I had a 12ft achilles with a 25hp two stroke. It was lots of fun. I hauled it in my plane so I had a boat with me.
Coolest trip was flying into Bola and launching it be the end of the short runway. It was fun. Got all the way to Puerto Don Juan which I probably wouldn't try again.
I think I will try again with a 14ft with a 25 on it.
Seats and steering would be great as the tiller steering position is very awkward and uncomfortable. It will wear your arm out quick.
They are a bit awkward for fishing too. But still fun.
Very good for casual cruising and diving.




"A ship in harbor is safe, but that is not what ships are built for." J. A. Shedd.

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bajabuddha
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[*] posted on 8-4-2016 at 07:54 PM


Basic rule of whitewater; the smaller the boat, the bigger the waves. Judge your purchase accordingly. One thing about a 14 +- inflatable is you'll get spanked but you won't get sunk (if you know what you're doing). If, as you say you want to do inshore and not-too-far-out cruising, they're incredibly versatile. A friend showed me how to build an A-frame trailer out of 1" square-stock steel and wheel barrow tires; still have it and still functional after several years, and with a small ATV 4x4 you can launch ANYWHERE at any tide. Boat, motor size all comparable with # of pac's and gear. Love 'em, have fun.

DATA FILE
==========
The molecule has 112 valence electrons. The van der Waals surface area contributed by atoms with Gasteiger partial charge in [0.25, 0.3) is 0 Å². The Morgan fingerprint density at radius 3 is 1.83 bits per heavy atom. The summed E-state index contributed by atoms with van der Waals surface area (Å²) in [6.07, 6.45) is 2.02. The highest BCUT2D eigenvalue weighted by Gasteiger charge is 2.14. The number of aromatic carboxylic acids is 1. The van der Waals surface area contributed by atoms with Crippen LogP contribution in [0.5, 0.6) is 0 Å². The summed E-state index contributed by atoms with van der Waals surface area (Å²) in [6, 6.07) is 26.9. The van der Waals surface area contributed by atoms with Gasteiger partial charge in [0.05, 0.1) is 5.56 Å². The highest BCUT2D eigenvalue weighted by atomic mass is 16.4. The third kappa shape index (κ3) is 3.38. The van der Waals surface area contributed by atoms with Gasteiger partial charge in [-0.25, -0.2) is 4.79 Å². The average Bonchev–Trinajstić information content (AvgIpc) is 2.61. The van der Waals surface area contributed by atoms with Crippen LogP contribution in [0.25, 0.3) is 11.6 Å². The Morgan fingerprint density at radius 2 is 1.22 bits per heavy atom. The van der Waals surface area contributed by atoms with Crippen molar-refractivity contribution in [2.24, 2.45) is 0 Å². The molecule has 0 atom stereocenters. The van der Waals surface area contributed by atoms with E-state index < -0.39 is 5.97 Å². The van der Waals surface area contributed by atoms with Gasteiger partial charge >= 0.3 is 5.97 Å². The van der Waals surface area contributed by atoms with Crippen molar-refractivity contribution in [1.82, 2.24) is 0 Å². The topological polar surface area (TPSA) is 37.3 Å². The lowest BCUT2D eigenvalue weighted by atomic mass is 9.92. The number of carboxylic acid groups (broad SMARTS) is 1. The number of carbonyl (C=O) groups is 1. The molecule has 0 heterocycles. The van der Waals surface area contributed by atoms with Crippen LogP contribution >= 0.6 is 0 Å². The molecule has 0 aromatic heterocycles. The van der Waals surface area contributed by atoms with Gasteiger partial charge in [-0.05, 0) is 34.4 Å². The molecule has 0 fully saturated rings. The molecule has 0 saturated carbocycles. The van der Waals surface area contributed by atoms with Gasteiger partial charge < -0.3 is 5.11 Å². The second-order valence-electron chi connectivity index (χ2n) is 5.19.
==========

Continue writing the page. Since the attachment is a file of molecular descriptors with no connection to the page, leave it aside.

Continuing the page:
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woody with a view
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[*] posted on 8-4-2016 at 08:03 PM


I've got a 12' Avon for sale if you're interested. No motor.



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Martyman
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[*] posted on 8-5-2016 at 09:45 AM


PVC boats are great and much cheaper than hypalon boats (Avon, Achilles). PVC boats cannot handle extended periods on the beach in the sun. If you get a PVC boat ...keep it out of the sun, except when on the water (of course).
I've switched to an aluminum bayrunner boat now.
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woody with a view
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[*] posted on 8-5-2016 at 12:29 PM


Avon sold!